Two years after COVID burst on the American scene, leading to lockdowns, school closures, mask and vaccine mandates, and trillions of dollars in emergency government spending, the question on many minds is: When will the emergency end?
The answer to that question is not an easy one. An examination of past emergencies does not resolve it. Rather, it is clear that emergency situations, including this one, may be understood through various lenses, yielding different perspectives on what the endpoint will be.
Take, by way of comparison, World War II, an emergency that had at least four distinct endings because it had at least four distinct faces:
The omicron variant may be nearing its peak in some states, but across the country it’s produced a dizzying array of conflicting signals on whether the nation should remain under a COVID national emergency or move on to an endemic “new normal.”
Comedian Bill Maher’s “I don’t want to live in your mask-paranoid world anymore” monologue went viral last week, just days after the Atlantic, the standard-bearer journal for the liberal intelligentsia, ran a story headlined: “COVID Parenting Has Passed the Point of Absurdity.” Accompanying the article was a black-and-white photo of a woman frozen in a more desperate and primal state of panic than the subject of Edvard Munch’s “The Scream.”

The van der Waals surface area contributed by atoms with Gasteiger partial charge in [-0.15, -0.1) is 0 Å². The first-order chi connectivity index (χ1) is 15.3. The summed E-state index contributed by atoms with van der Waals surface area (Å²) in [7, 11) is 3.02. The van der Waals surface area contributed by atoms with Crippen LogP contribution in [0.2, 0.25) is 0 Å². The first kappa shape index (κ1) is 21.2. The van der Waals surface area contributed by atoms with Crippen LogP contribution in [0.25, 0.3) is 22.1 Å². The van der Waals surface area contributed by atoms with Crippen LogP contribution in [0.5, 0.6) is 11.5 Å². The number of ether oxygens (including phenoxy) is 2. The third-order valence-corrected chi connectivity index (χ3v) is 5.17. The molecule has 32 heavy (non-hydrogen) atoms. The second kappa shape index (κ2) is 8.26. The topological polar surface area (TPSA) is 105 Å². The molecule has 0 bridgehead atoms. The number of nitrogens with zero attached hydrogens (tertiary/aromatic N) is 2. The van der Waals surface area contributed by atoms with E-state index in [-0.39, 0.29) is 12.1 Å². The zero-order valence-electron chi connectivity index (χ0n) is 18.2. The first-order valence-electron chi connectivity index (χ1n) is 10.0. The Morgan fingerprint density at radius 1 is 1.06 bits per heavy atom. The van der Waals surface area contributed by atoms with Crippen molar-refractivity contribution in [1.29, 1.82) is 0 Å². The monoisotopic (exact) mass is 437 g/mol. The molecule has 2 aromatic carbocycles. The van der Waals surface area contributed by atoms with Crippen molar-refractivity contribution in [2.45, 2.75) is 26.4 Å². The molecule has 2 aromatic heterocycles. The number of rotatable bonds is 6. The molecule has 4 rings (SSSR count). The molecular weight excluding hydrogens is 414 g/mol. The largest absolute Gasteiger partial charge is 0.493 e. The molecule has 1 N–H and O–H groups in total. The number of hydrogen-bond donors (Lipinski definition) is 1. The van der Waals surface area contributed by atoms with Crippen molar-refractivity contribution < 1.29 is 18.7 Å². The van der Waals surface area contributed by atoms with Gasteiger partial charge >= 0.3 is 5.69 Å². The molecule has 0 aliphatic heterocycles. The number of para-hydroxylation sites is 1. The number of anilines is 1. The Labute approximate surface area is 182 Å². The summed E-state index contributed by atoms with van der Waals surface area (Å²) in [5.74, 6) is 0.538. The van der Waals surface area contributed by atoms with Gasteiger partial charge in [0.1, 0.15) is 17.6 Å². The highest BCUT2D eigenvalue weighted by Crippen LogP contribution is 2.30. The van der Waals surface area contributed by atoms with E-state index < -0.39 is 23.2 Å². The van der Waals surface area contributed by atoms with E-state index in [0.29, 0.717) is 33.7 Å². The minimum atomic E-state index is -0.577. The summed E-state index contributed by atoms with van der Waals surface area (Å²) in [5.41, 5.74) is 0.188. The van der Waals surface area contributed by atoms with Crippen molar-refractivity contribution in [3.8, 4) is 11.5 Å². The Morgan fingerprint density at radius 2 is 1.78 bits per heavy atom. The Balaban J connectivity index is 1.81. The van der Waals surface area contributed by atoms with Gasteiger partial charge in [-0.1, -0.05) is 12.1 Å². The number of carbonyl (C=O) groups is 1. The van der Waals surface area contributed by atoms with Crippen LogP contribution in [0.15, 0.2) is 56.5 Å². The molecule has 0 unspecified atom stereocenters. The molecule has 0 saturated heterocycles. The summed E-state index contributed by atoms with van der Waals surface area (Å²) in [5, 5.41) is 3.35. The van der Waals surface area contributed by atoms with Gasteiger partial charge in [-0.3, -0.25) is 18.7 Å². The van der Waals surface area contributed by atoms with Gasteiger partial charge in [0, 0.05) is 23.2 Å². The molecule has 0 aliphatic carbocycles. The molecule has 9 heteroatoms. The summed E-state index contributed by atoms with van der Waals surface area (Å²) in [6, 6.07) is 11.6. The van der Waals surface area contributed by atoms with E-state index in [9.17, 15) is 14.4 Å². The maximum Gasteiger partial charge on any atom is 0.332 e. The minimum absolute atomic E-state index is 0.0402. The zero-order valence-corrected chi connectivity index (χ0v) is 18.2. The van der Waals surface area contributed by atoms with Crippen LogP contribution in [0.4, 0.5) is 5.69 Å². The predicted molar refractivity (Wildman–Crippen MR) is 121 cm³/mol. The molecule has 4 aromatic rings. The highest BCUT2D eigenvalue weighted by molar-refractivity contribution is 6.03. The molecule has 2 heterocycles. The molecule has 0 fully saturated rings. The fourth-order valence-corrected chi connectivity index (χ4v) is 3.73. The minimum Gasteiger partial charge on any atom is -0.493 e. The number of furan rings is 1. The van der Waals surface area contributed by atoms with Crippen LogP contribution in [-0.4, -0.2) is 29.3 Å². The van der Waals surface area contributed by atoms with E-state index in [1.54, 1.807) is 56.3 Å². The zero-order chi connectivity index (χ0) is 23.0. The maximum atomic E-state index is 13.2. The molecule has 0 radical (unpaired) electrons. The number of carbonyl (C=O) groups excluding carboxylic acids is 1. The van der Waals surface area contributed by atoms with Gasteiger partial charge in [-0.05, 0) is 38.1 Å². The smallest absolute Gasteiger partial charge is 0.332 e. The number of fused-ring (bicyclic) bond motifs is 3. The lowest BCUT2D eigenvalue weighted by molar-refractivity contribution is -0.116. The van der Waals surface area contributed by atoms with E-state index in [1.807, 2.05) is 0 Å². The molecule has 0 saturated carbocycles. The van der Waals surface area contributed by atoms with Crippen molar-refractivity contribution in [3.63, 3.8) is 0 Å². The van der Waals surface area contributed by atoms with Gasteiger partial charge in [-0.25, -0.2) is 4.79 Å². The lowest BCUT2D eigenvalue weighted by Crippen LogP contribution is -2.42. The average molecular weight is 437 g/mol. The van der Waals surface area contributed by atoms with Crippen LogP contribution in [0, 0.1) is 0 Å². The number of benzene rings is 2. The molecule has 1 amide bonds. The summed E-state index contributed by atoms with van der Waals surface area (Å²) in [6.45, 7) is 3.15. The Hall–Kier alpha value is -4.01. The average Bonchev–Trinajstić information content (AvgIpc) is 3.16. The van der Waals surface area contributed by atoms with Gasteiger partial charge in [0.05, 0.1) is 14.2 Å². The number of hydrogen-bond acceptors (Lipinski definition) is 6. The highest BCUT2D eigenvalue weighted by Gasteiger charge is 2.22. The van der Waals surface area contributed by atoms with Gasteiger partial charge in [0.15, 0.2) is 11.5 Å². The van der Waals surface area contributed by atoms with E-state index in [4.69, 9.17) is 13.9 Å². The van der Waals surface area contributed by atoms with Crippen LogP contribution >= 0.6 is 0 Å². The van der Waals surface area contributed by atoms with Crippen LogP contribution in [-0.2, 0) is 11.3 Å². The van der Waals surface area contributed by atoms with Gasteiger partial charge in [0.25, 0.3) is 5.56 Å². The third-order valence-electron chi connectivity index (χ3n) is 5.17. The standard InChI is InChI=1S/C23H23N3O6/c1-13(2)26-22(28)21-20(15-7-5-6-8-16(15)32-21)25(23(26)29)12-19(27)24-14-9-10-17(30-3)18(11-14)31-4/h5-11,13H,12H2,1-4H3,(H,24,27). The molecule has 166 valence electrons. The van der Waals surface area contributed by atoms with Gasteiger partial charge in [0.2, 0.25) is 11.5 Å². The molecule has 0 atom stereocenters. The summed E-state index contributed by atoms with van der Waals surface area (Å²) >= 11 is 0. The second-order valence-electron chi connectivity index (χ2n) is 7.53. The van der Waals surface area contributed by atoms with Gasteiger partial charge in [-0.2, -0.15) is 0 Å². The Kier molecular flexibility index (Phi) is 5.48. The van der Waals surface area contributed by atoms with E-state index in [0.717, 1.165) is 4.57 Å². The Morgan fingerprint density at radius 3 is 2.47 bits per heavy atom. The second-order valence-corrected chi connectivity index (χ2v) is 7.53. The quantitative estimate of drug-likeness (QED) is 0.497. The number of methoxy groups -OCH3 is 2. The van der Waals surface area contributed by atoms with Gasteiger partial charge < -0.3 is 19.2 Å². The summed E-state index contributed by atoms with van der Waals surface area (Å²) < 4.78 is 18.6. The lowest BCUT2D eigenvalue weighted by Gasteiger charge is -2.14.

Omicron, for most people without co-morbidities, produces much milder symptoms than do the coronavirus’s previous variants, but it’s far more infectious, racing through schools, shutting down classrooms and forcing parents to consult their district’s ever-shifting COVID “decision trees” on a seemingly daily basis.
As teachers and administrators go back to school across the state, they will have a choice in what teacher association in which they want to join. We hope they will join Professional Educators of Tennessee. As an independent, Tennessee -focused professional association, we keep our membership dues low by ensuring that…